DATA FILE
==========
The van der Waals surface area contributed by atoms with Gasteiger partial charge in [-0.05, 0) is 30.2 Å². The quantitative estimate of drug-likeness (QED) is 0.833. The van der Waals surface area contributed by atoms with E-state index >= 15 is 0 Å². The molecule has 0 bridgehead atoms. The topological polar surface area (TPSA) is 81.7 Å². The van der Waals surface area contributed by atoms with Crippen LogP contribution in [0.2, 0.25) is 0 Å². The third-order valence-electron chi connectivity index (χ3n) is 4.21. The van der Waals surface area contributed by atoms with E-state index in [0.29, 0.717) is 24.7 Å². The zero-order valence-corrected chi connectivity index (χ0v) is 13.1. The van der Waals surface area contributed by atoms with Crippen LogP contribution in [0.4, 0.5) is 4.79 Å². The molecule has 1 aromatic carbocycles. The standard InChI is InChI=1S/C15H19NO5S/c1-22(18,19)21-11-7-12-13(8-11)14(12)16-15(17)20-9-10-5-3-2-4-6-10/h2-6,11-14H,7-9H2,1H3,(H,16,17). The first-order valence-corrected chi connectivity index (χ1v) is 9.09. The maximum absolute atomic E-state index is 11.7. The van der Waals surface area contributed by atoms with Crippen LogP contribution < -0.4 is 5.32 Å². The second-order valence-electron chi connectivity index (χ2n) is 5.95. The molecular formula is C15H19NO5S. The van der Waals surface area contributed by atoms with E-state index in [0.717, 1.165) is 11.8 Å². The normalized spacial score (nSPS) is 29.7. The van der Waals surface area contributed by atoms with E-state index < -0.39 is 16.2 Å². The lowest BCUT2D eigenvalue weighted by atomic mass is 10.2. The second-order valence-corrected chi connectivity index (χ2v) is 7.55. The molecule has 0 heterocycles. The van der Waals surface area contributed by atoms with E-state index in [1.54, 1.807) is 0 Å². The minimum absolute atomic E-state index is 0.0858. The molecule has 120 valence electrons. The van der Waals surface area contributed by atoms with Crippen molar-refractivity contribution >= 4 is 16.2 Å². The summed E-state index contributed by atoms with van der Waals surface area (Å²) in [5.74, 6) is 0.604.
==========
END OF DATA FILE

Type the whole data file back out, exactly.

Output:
The van der Waals surface area contributed by atoms with Gasteiger partial charge in [-0.05, 0) is 30.2 Å². The quantitative estimate of drug-likeness (QED) is 0.833. The van der Waals surface area contributed by atoms with E-state index >= 15 is 0 Å². The molecule has 0 bridgehead atoms. The topological polar surface area (TPSA) is 81.7 Å². The van der Waals surface area contributed by atoms with Crippen LogP contribution in [0.2, 0.25) is 0 Å². The third-order valence-electron chi connectivity index (χ3n) is 4.21. The van der Waals surface area contributed by atoms with E-state index in [0.29, 0.717) is 24.7 Å². The zero-order valence-corrected chi connectivity index (χ0v) is 13.1. The van der Waals surface area contributed by atoms with Crippen LogP contribution in [0.4, 0.5) is 4.79 Å². The molecule has 1 aromatic carbocycles. The standard InChI is InChI=1S/C15H19NO5S/c1-22(18,19)21-11-7-12-13(8-11)14(12)16-15(17)20-9-10-5-3-2-4-6-10/h2-6,11-14H,7-9H2,1H3,(H,16,17). The first-order valence-corrected chi connectivity index (χ1v) is 9.09. The maximum absolute atomic E-state index is 11.7. The van der Waals surface area contributed by atoms with Crippen LogP contribution < -0.4 is 5.32 Å². The second-order valence-electron chi connectivity index (χ2n) is 5.95. The molecular formula is C15H19NO5S. The van der Waals surface area contributed by atoms with E-state index in [0.717, 1.165) is 11.8 Å². The normalized spacial score (nSPS) is 29.7. The van der Waals surface area contributed by atoms with E-state index < -0.39 is 16.2 Å². The lowest BCUT2D eigenvalue weighted by atomic mass is 10.2. The second-order valence-corrected chi connectivity index (χ2v) is 7.55. The molecule has 0 heterocycles. The van der Waals surface area contributed by atoms with E-state index in [1.54, 1.807) is 0 Å². The minimum absolute atomic E-state index is 0.0858. The molecule has 120 valence electrons. The van der Waals surface area contributed by atoms with Crippen molar-refractivity contribution >= 4 is 16.2 Å². The summed E-state index contributed by atoms with van der Waals surface area (Å²) in [5.74, 6) is 0.604.